The city of Denver will receive $10 million in Public Housing Capital Funds for its redevelopment of the South Lincoln Park Homes public-housing project, a grant announced in Denver last week by Shaun Donovan, secretary, U.S. Department of Housing and Urban Development.

Donovan’s visit, which was part of a White House Urban Listening tour, included White House Office of Urban Affairs Director Adolfo Carrion, Transportation Secretary Ray LaHood and Environmental Protection Administrator Lisa Jackson. They were joined on a tour of Denver’s Lincoln Park neighborhood by Colorado Gov. Bill Ritter (D), Denver Mayor John Hickenlooper (D), Sen. Michael Bennet (D), Congresswoman Diana DeGette (D) and City Councilwoman Judy Montero (D).

“The grants being awarded today are a perfect example of using the Recovery Act to rebuild the economy stronger and wiser by investing in new and emerging sustainable industries,” said Donovan. “This Recovery Act funding will not only reduce energy costs for public housing authorities and mitigate negative environmental impacts but will also create much-needed green jobs right here in Denver and across the country.”
The Denver Housing Authority’s $10 million is part of $300 million in Recovery Act competitive grants announced by Donovan that will allow 36 public housing authorities across the United States to utilize green materials and technology to create public housing that conserves energy and encourages more healthy lifestyles.
This new grant follows on an announcement earlier this month that the DHA would receive another $10 million for its Westwood Homes development under the same Public Housing Capital Funds program administered by HUD and funded through the ARRA.
The South Lincoln Park Homes are a public housing development that the housing authority is currently redeveloping into a mixed-use, mixed-income, transit-oriented community. It currently contains 270 public-housing units on 15.1 acres just south of the Auraria Campus and only a half-mile from downtown. DHA, with Seattle architects/planners Mithun Inc. and Perry Rose, intends to redevelop the site into a new 800- to 900-unit community, consisting of a mix of housing products for a wide range of income levels.
“DHA’s goal for the South Lincoln redevelopment is to create an energized, pedestrian-focused community where residents experience environmental sustainability, cultural diversity, proximity to downtown and a wide spectrum of housing options,” said Ismael Guerrero, DHA executive director. “The redevelopment will integrate planning, design and operations to promote economic, environmental and social vitality.”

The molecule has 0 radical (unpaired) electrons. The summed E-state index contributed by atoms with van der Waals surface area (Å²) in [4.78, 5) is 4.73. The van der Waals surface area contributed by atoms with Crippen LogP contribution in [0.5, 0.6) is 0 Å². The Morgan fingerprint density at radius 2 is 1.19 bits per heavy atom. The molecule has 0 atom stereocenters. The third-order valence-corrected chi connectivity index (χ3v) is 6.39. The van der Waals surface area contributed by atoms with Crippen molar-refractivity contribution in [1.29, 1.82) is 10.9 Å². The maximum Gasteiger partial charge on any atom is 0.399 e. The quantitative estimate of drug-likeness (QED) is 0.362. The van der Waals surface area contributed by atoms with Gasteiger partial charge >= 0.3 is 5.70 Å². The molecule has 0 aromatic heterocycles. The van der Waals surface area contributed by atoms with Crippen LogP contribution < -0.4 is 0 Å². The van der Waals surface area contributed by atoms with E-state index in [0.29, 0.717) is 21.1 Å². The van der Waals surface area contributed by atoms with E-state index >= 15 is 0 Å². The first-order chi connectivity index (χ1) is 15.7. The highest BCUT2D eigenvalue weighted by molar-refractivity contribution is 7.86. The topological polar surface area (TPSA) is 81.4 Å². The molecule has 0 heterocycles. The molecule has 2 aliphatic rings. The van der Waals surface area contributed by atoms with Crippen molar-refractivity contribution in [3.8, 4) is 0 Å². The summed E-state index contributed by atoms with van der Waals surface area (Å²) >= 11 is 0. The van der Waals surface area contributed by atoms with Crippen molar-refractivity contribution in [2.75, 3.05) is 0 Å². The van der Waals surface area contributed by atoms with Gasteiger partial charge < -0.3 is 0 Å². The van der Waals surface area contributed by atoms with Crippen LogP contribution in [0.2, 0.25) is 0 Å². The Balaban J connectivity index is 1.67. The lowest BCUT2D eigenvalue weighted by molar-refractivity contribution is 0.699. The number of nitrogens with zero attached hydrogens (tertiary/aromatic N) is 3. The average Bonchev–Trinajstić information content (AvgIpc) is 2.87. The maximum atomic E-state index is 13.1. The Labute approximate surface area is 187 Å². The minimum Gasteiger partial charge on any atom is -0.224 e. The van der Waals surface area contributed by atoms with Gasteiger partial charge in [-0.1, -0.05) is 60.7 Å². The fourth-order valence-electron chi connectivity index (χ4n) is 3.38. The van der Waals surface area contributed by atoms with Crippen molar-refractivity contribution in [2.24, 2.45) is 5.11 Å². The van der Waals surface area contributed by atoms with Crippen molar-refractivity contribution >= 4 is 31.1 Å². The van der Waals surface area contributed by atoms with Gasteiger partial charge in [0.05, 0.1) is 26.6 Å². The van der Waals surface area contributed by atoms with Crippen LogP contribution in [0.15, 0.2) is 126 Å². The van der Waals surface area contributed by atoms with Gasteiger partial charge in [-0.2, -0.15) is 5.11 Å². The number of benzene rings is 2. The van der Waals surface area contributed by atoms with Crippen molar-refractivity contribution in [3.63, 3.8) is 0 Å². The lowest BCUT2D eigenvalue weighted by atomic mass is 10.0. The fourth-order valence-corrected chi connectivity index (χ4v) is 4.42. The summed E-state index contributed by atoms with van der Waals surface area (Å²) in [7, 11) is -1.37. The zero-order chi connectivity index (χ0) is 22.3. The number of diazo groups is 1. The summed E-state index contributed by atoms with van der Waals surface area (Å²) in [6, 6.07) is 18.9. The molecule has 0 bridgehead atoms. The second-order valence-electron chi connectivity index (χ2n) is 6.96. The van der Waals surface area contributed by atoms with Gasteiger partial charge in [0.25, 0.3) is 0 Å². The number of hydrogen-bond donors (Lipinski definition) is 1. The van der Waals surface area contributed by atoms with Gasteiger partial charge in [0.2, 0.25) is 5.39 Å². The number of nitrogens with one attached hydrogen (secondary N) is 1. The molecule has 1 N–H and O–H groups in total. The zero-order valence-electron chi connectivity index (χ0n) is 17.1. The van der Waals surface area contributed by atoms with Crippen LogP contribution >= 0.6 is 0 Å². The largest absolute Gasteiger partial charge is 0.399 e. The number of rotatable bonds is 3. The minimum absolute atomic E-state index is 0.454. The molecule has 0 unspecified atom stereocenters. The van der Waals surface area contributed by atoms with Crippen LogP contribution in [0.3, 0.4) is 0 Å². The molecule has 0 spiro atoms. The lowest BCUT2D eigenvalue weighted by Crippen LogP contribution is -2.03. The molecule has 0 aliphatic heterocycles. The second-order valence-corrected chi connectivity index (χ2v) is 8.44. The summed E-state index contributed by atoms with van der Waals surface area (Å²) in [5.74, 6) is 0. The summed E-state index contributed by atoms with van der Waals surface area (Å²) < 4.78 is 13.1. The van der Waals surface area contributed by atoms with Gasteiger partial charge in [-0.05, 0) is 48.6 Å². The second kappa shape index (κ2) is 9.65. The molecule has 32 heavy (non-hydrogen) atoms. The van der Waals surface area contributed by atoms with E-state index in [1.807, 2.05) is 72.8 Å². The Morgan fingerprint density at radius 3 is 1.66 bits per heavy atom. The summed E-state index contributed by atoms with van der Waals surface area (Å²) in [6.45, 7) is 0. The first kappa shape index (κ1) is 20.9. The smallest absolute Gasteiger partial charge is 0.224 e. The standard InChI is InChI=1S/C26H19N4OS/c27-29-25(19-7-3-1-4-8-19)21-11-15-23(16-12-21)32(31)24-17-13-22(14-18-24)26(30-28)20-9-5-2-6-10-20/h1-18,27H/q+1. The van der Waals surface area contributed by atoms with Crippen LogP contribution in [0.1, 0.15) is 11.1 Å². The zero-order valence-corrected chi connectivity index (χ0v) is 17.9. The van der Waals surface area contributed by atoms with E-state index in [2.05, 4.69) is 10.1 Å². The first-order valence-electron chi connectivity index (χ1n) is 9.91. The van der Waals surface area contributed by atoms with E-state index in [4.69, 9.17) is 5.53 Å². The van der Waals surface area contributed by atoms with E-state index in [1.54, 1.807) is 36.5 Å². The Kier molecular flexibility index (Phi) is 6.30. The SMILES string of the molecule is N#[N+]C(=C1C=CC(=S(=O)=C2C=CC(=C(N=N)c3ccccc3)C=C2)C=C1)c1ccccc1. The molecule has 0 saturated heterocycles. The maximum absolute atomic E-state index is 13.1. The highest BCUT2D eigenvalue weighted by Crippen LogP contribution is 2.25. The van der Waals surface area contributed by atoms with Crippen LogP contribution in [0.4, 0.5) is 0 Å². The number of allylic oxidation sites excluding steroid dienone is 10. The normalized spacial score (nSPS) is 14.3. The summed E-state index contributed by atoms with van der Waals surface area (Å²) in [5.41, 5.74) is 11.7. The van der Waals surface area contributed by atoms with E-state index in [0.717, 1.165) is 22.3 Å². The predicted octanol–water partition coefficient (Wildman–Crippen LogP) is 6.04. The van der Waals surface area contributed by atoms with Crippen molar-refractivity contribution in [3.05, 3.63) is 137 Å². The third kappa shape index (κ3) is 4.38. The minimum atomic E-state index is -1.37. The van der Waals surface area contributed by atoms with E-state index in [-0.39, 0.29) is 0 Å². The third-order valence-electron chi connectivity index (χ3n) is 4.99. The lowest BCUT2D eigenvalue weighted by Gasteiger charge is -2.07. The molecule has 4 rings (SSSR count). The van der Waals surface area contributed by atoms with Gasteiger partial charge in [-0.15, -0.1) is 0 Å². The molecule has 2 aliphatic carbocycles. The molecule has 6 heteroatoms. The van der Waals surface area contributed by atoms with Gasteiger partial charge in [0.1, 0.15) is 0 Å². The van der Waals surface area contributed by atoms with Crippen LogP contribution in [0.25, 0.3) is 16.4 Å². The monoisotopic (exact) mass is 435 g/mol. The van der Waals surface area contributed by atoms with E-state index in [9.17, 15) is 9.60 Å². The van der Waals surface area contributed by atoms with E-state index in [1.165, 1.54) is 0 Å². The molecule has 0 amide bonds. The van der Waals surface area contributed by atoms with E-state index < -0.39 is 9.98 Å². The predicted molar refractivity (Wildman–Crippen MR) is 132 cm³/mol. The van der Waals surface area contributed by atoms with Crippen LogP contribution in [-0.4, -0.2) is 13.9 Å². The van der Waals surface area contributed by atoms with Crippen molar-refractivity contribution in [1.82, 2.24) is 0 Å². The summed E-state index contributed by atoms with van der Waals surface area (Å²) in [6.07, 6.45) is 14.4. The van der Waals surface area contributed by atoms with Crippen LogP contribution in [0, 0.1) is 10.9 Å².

The Public Housing Capital Funds awarded last week are provided through ARRA and are specifically designated for the creation of energy-efficient communities through substantial rehabilitation or new construction of public housing developments.
In February, just eight days after President Obama signed the Recovery Act into law, HUD allocated nearly $3 billion in Recovery Act funding to more than 3,100 public housing authorities across the U.S. Distributed by formula, that funding is already being put to work to improve public housing and create safer, more livable environments for lower income residents.
Activities include, but are not limited to, development of connections to neighborhoods and green space; site improvements that provide surface water management techniques that capture, retain, infiltrate and/or harvest rainfall; water conservation through use of water-conserving appliances, fixtures and efficient irrigation; energy efficiency that meets Energy Star standards for new construction; and use of renewable-energy resources.
The South Lincoln Homes redevelopment plan proposes a promenade, a new central plaza that will provide a clear, safe linkage to the 10th and Osage Light Rail Station. Sustainable components of the redevelopment plan will feature LEED certification for Neighborhood Development, New Construction and other Enterprise Green Communities criteria; Healthy Development Communities and community-wide recycling programs. The plan incorporates street design, traffic calming and safety for a pedestrian-focused community.
Work will continue on the redevelopment as DHA applies for more federal funding, including a HUD Hope VI grant application, due in November.